Feb. 9, 2015 NY POST: “How Shacking Up Leads to Divorce.”

Feb. 9, 2015 NY POST: “How Shacking Up Leads to Divorce.”

By Naomi Schaefer Riley
February 9, 2015

"What are the odds you'd be in this relationship if you weren't living with your boyfriend or girlfriend?" That's the question Scott Stanley asks people who cohabited before they got married.

Stanley, the co-director of Center for Marital and Family Studies, tells me that for surprisingly many people — including reporters who call to interview him — the answer is: You wouldn't be.

He says he first started to wonder about this question in the mid-'90s.

In a survey of couples married less than 10 years, he found that men who lived with their wives before marriage "rated themselves considerably lower in dedication" — what Stanley refers to as their "intrinsic motivation to be with this person."

In fact, he did other surveys and found the same was true for women, though to a slightly lesser degree.

When the researchers at the center puzzled over this question, they realized, "Some of these guys, because they moved in before marriage, married someone they wouldn't have otherwise."

It's a startling realization and one confirmed by the fact that respondents who had a firm commitment to marry (i.e., they were engaged or had set a wedding date) before moving in together didn't experience the same lower levels of commitment to the relationship.

They were "deciding, not sliding."

A clever doodle video produced by Stanley and his colleagues, just released Tuesday, presents this "inertia theory of relationships."

It's called "Relationship DUI" ("decisions under the influence" of first love) and it's worth passing on to any young adults in your life.

"You know how it is," the voiceover begins. "You're just living your life . . . And then wham, you run into your soul mate and your whole world becomes vibrant."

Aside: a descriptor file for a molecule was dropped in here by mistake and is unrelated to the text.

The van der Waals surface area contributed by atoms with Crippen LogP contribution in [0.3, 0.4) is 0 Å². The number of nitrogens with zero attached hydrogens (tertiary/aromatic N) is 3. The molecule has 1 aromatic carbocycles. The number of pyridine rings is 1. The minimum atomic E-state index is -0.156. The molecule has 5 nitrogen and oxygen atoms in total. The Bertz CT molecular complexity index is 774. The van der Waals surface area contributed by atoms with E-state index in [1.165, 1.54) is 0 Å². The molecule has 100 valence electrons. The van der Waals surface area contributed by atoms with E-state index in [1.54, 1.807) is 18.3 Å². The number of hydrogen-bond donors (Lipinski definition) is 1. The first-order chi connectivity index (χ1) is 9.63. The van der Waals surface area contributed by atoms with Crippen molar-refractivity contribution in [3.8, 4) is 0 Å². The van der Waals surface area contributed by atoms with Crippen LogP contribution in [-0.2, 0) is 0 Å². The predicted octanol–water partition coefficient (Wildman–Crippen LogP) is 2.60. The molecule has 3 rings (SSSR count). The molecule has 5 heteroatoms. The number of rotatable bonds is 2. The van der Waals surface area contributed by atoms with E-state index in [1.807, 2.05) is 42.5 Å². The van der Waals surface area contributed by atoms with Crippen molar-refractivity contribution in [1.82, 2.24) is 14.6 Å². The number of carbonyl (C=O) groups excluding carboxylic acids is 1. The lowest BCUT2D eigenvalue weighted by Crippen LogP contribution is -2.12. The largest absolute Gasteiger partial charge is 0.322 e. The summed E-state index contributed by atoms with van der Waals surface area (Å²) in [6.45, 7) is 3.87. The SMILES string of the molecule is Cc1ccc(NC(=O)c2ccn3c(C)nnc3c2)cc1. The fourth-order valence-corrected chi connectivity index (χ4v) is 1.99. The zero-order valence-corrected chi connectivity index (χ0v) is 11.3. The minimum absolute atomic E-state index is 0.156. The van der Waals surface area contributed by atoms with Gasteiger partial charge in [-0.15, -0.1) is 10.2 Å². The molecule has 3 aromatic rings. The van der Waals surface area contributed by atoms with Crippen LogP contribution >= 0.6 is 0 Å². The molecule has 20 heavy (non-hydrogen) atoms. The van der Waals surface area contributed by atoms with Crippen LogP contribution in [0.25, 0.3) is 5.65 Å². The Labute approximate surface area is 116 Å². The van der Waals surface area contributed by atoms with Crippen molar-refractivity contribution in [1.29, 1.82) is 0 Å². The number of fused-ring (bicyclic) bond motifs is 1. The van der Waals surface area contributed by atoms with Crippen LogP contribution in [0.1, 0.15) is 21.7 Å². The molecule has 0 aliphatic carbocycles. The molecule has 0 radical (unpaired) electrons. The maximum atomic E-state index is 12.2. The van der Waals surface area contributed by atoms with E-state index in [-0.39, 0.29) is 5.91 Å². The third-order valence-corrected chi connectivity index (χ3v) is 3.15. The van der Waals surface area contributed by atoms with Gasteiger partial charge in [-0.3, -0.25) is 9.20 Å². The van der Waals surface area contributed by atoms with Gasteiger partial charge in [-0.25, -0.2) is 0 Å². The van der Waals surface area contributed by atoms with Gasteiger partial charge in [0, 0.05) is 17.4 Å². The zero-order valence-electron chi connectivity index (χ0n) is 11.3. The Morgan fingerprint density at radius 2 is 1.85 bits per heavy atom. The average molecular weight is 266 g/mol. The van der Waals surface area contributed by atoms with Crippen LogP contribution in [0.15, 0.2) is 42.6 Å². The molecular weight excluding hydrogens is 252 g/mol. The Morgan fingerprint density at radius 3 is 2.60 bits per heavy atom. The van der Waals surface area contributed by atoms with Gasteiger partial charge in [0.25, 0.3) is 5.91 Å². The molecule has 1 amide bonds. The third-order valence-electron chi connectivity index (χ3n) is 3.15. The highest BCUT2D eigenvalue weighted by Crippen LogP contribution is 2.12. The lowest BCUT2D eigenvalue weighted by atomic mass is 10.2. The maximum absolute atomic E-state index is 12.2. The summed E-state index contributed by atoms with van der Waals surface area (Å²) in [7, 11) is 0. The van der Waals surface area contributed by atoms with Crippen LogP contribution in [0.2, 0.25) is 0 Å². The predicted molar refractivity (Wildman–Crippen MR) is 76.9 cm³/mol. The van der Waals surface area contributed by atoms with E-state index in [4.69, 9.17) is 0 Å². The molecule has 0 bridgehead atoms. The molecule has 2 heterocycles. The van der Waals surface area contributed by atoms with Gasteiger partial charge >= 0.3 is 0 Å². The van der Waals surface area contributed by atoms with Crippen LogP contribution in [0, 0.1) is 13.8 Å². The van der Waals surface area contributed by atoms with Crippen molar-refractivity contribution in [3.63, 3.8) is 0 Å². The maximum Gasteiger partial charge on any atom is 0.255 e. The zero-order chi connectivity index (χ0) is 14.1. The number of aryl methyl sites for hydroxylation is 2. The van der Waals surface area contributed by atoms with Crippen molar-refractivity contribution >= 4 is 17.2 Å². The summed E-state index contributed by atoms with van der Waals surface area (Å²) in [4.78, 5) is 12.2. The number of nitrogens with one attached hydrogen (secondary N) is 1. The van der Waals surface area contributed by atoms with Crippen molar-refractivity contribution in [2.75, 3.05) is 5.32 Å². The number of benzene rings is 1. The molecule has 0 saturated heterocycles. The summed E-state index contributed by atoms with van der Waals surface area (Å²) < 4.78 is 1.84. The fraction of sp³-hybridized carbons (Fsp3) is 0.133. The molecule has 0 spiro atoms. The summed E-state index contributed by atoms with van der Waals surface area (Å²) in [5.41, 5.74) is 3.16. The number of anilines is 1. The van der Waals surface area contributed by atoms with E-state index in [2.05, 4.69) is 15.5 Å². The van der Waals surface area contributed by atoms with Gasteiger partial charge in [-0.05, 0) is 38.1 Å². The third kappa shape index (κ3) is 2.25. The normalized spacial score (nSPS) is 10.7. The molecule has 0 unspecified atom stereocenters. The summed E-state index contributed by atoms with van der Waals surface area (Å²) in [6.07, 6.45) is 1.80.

The video describes the joy-inducing chemicals released into the body at the start of a relationship — from dopamine to oxytocin — and how they can actually cloud our decisions.

Sexual activity increases the production of these chemicals, but even just going out to dinner with someone you're falling for can have this effect.

Under the "influence" of these drugs, the video explains, we start doing things that "lock us in" to a relationship. We get a joint cellphone plan, we co-sign a car loan, we adopt a dog together.

But after a few months, things may look different. Suddenly you wake up and realize that you don't really want to be with this person.

"You acted on the belief that you had a timeless love, but in reality you had a time-limited chemical high." Yet you've made it extremely hard to disentangle yourself.

It doesn't take many years living in New York City to recognize this story. How many couples move in together "just to save on rent" while they're in this state of mind?

But it's much more that keeps people in relationships past their expiration dates — including social restraints.

People don't assume the way they once did that shacking up is a step on the way to marriage, but most of your friends will still figure that living with a guy is a step closer to walking down the aisle.

For many women, that's the point: Talk the guy into living with you, and you're halfway to a ring.

Many men aren't thinking that. But, according to Stanley's research, even the ones who do wind up proposing may have more regrets after the fact.

Indeed, in a random-sample study published in the Journal of Marriage and Family in 2010, 20 percent of people who married before living together had divorced; the divorce rate was notably higher, 28 percent, for those who cohabited before even getting engaged.

The video suggests that people beginning a relationship keep their own apartments, cars and cellphone plans. Instead of a dog, maybe jointly adopt a goldfish.

Stanley worries about young people "foreclosing opportunities to find the best match in a partner by prematurely constraining themselves" — that is, closing off other options too soon.

Many young adults might be surprised to hear that the best chance for a happy lifelong marriage is to keep your options open when you're young, but that seems to be the message here.

The more you can get to know your possible life-mate without locking yourself in, the better chance you have of breaking up with the wrong person and finding the right one. This used to be called "dating."

Source URL: http://nypost.com/2015/02/09/how-shacking-up-leads-to-divorce/

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